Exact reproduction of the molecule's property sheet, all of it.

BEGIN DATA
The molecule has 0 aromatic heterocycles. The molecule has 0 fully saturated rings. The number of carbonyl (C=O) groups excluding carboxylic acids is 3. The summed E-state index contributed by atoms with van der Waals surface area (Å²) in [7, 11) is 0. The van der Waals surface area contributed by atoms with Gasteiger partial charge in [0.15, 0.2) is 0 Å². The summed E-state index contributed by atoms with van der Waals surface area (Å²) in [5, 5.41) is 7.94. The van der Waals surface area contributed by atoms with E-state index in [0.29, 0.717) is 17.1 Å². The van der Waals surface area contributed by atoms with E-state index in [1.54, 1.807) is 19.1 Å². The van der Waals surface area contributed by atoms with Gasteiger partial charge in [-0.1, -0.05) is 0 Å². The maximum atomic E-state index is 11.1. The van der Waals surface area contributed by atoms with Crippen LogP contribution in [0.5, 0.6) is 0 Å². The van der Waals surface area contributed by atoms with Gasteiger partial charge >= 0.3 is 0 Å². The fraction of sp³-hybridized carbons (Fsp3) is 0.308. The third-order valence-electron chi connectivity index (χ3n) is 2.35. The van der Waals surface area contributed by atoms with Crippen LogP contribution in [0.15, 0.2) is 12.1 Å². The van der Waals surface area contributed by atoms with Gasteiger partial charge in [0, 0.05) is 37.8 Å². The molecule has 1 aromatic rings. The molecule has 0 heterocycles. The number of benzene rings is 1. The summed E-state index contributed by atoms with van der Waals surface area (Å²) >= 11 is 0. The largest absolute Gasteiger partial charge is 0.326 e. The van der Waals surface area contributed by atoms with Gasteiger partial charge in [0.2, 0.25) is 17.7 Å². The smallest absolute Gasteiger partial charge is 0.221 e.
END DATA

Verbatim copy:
The molecule has 0 aromatic heterocycles. The molecule has 0 fully saturated rings. The number of carbonyl (C=O) groups excluding carboxylic acids is 3. The summed E-state index contributed by atoms with van der Waals surface area (Å²) in [7, 11) is 0. The van der Waals surface area contributed by atoms with Gasteiger partial charge in [0.15, 0.2) is 0 Å². The summed E-state index contributed by atoms with van der Waals surface area (Å²) in [5, 5.41) is 7.94. The van der Waals surface area contributed by atoms with E-state index in [0.29, 0.717) is 17.1 Å². The van der Waals surface area contributed by atoms with E-state index in [1.54, 1.807) is 19.1 Å². The van der Waals surface area contributed by atoms with Gasteiger partial charge in [-0.1, -0.05) is 0 Å². The maximum atomic E-state index is 11.1. The van der Waals surface area contributed by atoms with Crippen LogP contribution in [0.5, 0.6) is 0 Å². The van der Waals surface area contributed by atoms with Gasteiger partial charge >= 0.3 is 0 Å². The fraction of sp³-hybridized carbons (Fsp3) is 0.308. The third-order valence-electron chi connectivity index (χ3n) is 2.35. The van der Waals surface area contributed by atoms with Crippen LogP contribution in [0.15, 0.2) is 12.1 Å². The van der Waals surface area contributed by atoms with Gasteiger partial charge in [0, 0.05) is 37.8 Å². The molecule has 1 aromatic rings. The molecule has 0 heterocycles. The number of benzene rings is 1. The summed E-state index contributed by atoms with van der Waals surface area (Å²) >= 11 is 0. The largest absolute Gasteiger partial charge is 0.326 e. The van der Waals surface area contributed by atoms with Gasteiger partial charge in [0.2, 0.25) is 17.7 Å². The smallest absolute Gasteiger partial charge is 0.221 e.